90.0% of the attacks studied here use XMRig, represented on the pie chart in blue. The remaining 10.0% use Xmr-stack, represented in red.
Figure 3. Cryptominer distribution.

Image Tags

Container registries allow users to upgrade their images and in that process upload a new tag to the registry. Tags are a way to reference different versions of the same image.

When examining the tags of the images, I found that some images have different tags for different CPU architectures or operating systems. It seems like some attackers are versatile and add these tags in order to fit a broad range of potential victims that includes a number of operating systems (OS) and CPU architectures.

In some images, there are even tags with different types of cryptominers. This way, the attacker can choose the best cryptominer for the victim’s hardware.

The only thing that is common for all the tags in a certain image is the wallet address or the mining pool credentials. With the help of these identifiers, I could classify each campaign. After digging deeper, in some cases, I could see that there are numerous Docker Hub accounts that belong to the same campaign. For example, in previous research, Unit 42 found the malicious account azurenql. Now, we discovered that the campaign is broader and includes the accounts 021982, dockerxmrig, ggcloud1 and ggcloud2.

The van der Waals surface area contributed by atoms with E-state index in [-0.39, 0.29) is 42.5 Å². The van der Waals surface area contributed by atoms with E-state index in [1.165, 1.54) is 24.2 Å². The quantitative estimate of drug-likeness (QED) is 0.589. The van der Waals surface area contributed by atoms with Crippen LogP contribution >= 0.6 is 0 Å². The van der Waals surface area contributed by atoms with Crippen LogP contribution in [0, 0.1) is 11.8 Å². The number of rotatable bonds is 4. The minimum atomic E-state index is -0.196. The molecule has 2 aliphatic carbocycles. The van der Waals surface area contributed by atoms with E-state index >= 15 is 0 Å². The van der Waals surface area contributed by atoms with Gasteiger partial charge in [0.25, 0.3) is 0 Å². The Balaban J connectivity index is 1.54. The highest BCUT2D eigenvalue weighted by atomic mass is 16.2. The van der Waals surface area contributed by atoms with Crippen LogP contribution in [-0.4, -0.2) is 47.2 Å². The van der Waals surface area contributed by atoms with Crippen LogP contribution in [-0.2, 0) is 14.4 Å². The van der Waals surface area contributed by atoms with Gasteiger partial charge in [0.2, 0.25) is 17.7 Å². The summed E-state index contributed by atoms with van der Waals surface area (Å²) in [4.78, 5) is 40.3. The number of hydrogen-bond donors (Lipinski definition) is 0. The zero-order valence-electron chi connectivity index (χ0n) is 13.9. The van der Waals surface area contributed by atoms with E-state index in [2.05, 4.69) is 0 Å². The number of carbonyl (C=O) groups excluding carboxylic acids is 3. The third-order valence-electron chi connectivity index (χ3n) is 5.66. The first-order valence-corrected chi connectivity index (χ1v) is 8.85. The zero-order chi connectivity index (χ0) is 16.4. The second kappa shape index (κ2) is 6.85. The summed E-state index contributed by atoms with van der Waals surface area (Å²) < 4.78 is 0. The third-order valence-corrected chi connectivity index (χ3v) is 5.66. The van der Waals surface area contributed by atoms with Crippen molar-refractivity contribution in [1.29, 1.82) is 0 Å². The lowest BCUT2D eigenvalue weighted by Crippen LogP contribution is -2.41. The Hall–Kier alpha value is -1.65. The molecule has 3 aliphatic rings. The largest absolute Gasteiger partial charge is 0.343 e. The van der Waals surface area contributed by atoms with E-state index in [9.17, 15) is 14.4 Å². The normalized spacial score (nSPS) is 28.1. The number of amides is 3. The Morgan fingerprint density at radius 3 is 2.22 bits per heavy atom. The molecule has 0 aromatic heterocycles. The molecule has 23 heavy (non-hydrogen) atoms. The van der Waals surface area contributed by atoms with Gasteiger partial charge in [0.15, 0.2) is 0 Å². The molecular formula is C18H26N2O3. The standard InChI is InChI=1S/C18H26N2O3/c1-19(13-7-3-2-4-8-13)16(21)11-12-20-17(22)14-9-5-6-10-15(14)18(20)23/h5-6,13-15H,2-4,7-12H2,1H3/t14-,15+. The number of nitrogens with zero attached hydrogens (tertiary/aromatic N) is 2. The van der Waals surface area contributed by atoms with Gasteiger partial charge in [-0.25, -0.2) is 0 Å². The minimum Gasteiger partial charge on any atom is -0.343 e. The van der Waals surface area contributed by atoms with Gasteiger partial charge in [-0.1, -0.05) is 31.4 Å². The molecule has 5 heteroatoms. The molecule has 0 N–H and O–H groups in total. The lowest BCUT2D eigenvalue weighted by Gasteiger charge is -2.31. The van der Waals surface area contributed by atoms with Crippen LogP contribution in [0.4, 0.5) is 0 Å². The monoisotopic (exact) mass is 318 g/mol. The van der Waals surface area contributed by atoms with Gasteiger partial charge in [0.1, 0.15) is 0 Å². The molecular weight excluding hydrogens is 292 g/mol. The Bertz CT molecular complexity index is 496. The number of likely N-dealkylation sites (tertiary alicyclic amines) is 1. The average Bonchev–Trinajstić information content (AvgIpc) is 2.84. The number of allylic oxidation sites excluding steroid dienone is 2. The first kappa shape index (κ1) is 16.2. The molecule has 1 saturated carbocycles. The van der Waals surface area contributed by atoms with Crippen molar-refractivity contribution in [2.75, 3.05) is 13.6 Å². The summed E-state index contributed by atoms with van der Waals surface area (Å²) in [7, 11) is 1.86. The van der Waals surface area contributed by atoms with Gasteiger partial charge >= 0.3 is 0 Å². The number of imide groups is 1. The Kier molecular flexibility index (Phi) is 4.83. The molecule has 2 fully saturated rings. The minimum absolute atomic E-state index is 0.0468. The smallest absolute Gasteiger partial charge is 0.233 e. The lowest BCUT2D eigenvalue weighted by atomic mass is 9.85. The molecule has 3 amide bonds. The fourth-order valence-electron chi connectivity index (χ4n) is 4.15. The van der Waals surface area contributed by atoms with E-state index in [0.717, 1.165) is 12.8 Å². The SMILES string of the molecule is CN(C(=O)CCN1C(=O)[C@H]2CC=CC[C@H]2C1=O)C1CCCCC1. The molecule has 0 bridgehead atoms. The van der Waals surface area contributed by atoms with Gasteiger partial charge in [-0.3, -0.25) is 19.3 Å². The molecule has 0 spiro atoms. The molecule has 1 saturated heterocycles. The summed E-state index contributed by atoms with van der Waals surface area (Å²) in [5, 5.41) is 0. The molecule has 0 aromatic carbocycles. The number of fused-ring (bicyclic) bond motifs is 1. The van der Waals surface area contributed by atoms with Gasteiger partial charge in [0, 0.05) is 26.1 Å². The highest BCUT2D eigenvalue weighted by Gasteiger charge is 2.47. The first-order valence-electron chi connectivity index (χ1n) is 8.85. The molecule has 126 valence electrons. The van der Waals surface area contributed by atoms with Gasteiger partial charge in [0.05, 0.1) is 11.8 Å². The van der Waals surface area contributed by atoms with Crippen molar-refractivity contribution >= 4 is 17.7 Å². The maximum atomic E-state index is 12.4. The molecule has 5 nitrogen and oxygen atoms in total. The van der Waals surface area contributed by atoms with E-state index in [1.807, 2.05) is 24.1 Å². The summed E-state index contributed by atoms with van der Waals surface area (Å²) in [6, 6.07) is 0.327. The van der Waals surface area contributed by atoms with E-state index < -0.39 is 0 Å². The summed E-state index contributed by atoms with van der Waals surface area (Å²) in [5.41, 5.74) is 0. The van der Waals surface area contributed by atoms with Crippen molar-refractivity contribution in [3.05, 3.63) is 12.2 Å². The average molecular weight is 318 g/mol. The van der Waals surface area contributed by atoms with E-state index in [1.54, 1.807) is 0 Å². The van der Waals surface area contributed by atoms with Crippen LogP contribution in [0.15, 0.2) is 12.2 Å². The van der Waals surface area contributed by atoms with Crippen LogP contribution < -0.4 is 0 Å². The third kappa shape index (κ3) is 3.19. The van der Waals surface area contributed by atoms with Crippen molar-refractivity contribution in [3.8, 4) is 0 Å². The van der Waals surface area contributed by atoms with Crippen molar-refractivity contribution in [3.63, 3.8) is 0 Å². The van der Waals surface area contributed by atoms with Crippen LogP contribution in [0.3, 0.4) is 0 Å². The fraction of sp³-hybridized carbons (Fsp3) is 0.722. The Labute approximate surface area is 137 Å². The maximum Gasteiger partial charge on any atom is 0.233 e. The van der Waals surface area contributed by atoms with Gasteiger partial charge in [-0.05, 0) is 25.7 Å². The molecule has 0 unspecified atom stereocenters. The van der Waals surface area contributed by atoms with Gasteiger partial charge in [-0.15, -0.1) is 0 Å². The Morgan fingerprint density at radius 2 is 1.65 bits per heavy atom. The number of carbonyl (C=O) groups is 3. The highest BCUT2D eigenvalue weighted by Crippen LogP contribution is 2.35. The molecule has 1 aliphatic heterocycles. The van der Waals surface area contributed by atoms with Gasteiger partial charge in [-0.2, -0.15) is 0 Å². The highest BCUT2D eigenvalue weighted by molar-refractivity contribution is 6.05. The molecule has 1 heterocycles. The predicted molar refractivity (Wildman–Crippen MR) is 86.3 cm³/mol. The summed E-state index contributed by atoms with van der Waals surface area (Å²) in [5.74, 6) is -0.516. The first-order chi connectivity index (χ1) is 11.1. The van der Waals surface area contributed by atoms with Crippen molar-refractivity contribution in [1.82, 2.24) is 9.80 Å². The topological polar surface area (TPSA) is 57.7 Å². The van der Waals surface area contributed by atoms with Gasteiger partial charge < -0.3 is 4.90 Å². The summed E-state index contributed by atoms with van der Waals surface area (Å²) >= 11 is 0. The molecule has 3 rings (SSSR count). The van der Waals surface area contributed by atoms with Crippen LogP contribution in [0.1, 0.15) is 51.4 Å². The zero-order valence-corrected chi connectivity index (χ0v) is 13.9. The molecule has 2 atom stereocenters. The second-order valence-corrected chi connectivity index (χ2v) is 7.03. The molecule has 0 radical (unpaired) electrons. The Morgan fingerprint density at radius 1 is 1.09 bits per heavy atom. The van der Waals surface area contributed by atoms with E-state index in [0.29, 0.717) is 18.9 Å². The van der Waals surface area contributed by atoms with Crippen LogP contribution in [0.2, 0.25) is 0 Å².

In my research, I was able to find additional images mining Monero for the same campaign described in recent Unit 42 findings on azurenql, adding over 10 million more pulls under the attacker’s name.


The cloud presents big opportunities for cryptojacking attacks. In my research, I used a cryptomining scanner that only detects simple cryptomining payloads. I also made sure any identified image was malicious by correlating the wallet address to previous attacks. Even with these simple tools, I was able to discover tens of images with millions of pulls. I suspect that this phenomenon may be bigger than what I found, with many instances in which the payload is not easily detectable.

Palo Alto Networks Prisma Cloud customers are protected from these threats through the Cryptominers Runtime Detection feature and the Trusted Images feature. In addition, Palo Alto Networks Next-Generation Firewall customers with the Threat Prevention security subscription are protected against the delivery of these images.

The screenshot shows a Prisma Cloud container incident notification. The text says, "This incident type shows detection of a crypto miner, which is software used to generate new coins in cryptocurrencies such as Bitcoin and Monero. These can be used legitimately by individuals; however, they are often executed by attackers as a means of monetizing compromised systems.
Figure 4. Prisma Cloud container incident notification.

Indicators of Compromise

Docker Images